Defense Date


Document Type


Degree Name

Master of Science


Environmental Studies

First Advisor

Paul Bukaveckas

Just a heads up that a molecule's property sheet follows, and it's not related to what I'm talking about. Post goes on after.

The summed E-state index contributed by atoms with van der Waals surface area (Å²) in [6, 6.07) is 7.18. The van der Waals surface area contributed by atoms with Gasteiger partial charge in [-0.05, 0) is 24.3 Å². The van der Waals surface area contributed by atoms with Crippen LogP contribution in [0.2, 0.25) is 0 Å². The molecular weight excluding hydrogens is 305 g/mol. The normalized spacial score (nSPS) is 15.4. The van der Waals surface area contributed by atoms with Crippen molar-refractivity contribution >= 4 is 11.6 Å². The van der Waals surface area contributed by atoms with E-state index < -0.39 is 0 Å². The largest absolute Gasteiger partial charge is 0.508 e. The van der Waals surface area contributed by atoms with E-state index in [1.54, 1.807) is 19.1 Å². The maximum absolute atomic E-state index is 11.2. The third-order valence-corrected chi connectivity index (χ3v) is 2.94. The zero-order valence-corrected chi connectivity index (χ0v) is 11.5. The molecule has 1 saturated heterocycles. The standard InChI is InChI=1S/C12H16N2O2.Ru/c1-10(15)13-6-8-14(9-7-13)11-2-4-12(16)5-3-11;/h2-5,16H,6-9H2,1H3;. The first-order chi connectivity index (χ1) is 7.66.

A 12-month study (January to December 2015) focused on the effects of tidal forcing on nutrient fluxes in the tidal, freshwater segment of the James River Estuary (JRE). Discrete sampling of nutrient chemistry and continuous monitoring of tidal discharge were used to determine the volume and timing of the tides, and differences in nutrient concentrations between incoming and outgoing tides. The goal of this study was to improve understanding of tidal influence on nutrient fluxes and their role in nutrient transport to the lower estuary. Results suggested that differences in nutrient concentrations between incoming and outgoing tides were small throughout the year. This finding suggests that nutrient fluxes at the study site, near the tidal fresh-oligohaline boundary of the James, are largely determined by tidal volume owing to weak concentrations gradients. Changes in water quality during seaward and landward tidal excursions into deeper versus shallower segments were analyzed to infer biogeochemical processes. Differences in oxygen production and nitrate utilization suggest greater autotrophy during landward excursions, consistent with more favorable light conditions. This work was conducted as a collaborative effort between Virginia Commonwealth University, the USGS, Randolph-Macon College, and Washington and Lee University participating in the “Mountains to the Sea” project.


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